Weight loss programs are consumed with rules — always telling you what you can and cannot eat. They are so caught up in numbers that they want you to keep a record of how much you weigh. Gyms are no better. Someone is always yelling at you, telling you what to do. All they do is ask for my money, and they are pretty unrealistic about how often a busy person can attend. So I want to be healthy, but I do not need memberships and programs.
Sure there is some benefit to being with other people with the same goals and focus. I guess the accountability factor could help. Their programs evidently work. I know healthy people belong to health clubs and weight management programs. But not me. I do not need them and I do not want them. But I am really serious about being healthy! I will lose weight my way and I will feel better one of these days.
You have figured out by now that if I really had an attitude like that I would not be real serious about being healthy. Nor would I want to be around people who were. You would conclude that I was fooling myself.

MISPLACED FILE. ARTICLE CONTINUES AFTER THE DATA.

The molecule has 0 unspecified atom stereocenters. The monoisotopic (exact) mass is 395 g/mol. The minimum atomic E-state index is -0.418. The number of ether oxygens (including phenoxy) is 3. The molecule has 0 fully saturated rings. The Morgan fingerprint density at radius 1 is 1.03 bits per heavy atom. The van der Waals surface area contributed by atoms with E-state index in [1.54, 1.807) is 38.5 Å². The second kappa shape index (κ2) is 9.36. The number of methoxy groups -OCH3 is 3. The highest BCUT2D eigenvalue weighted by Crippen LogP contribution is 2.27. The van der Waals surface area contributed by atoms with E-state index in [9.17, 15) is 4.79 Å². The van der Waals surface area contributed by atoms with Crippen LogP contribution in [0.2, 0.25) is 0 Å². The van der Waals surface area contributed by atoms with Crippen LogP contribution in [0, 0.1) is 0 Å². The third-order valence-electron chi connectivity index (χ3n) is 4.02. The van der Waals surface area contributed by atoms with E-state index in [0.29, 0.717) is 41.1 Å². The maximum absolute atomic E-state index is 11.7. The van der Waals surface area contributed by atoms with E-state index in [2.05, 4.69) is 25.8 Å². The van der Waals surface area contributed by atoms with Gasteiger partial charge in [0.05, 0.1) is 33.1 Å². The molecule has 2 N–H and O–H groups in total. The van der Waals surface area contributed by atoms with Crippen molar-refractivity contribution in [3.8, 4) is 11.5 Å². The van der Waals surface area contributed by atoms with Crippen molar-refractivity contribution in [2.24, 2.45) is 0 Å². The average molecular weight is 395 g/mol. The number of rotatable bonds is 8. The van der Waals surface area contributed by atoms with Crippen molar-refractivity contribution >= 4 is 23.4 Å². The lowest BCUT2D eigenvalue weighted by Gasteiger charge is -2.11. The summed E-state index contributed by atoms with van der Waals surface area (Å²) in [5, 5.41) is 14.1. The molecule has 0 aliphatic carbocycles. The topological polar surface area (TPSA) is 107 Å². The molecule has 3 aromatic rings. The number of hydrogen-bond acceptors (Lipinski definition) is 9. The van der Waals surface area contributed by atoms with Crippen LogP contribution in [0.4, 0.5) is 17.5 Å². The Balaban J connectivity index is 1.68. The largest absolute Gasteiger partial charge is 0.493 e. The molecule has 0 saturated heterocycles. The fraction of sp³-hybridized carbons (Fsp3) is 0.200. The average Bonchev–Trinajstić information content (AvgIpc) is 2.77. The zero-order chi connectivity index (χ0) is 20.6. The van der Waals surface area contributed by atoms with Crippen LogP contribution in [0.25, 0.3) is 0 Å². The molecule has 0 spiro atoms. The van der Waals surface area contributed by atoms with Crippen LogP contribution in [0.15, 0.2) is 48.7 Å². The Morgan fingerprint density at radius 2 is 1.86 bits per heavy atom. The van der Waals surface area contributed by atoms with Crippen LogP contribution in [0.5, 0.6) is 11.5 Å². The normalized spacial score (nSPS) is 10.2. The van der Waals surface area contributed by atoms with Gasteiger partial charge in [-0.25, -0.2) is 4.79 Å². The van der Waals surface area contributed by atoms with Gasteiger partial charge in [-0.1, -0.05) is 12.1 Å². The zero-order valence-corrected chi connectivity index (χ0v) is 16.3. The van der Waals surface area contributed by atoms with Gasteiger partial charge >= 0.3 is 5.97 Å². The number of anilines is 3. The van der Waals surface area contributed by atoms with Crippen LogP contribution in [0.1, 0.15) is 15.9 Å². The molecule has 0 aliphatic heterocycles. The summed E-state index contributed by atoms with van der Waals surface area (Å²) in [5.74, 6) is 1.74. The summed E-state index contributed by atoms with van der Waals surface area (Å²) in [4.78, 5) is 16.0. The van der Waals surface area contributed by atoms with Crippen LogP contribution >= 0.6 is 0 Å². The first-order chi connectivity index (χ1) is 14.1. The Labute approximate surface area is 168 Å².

In the same way, how can someone say they want to be a follower of Jesus but not have any connection with a church? Maybe being part of a community of believers is not for you. If you do not enjoy being around people passionate for Jesus, if you do not want to be part of programs that help you grow spiritually, and if you get offended by anyone who expects you to live up to the commitment you made … then church is not for you.
But if you are serious about living a life for Jesus, connect with others who can walk with you on that journey.
I find the story of the ancient city of Sardis to be a fascinating one. At one time, it was one of the wealthiest cities in the world, ruled by a king named Croesus. There’s even an old proverb that talks about being as rich as Croesus.
The city was protected by a mountain fortress. When enemies attacked, the people of Sardis would flee to the fortress, with the steep rock face of the mountainside protecting them from all foes. With vigilant sentries guarding the walls, the fortress was impenetrable.
It was a different story, however, when those guards were asleep. After Croesus had unsuccessfully attacked the Persian army of Cyrus, he fled to his citadel to wait out the siege. Cyrus offered a reward to any of his men who could find a way to penetrate the fortress walls. One of the Persian soldiers saw a guard drop his helmet, climb down to retrieve it and climb back up. That night, the Persians used the same route to scale the mountain and attack the fortress. To their surprise, when they arrived at the top, all of the people of Sardis were asleep, including the soldiers. The conquest was swift and almost effortless.